In 2004, a Medline search and review of 681 "prostitution" articles was conducted in order to create a global typology of types of sex work using arbitrary categories. 25 types of sex work were identified in order to create a more systematic understanding of sex work as a whole. Prostitution varies by forms and social contexts including different types of direct and indirect prostitution. This study as conducted in order to work towards improving the health and safety of sex workers.
Full criminalization of sex work is the most widely practiced legal strategy for regulating transactional sex. Full criminalization is practiced in the United States, China, Russia and the majority of countries in Africa. Under this framework, the seller, buyer and any third party involved is subject to criminalization under the law. This includes anyone who profits from commercial sex in any location or physical setting. Criminalization has been linked to higher rates of STD infections, partner violence and police harassment. Fear of legal ramifications can deter sex workers from seeking proper sexual healthcare services as well as discourage them from reporting crimes that took place during the legal transaction of sex. According to research conducted by Human Rights Watch, criminalization makes sex workers more vulnerable to instances of rape, murder and discrimination due to their marginalized position and ability to be prosecuted by the police even if they come forward as a victim.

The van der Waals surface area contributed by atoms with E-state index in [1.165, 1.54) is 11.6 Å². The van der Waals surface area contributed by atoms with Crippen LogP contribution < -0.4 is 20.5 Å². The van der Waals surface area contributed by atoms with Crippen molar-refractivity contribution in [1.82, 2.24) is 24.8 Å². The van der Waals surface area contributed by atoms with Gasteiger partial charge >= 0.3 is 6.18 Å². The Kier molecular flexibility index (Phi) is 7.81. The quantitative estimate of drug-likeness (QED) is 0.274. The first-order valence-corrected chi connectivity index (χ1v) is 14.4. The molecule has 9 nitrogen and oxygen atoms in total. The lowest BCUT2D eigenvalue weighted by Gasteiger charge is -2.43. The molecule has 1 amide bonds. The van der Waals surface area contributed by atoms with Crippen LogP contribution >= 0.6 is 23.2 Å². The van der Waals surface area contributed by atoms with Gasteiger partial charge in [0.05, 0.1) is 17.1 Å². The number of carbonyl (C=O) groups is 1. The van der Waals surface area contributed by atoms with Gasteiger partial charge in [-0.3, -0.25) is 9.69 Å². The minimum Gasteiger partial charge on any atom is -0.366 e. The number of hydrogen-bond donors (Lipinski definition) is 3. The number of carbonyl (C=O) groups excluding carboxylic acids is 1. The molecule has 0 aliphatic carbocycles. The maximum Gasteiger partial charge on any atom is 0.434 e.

Partial criminalization allows for the legalization of both the buying and selling of sex between two consenting parties but prohibits the commercial selling of sex within brothels or public settings such as street solicitation. This subsequently criminalizes the coalition of sex workers, forcing them to work alone and in less safe conditions. Partial criminalization ranges from a variety of legal models such as abolitionism, neo-abolitionism and the Swedish-Nordic Model.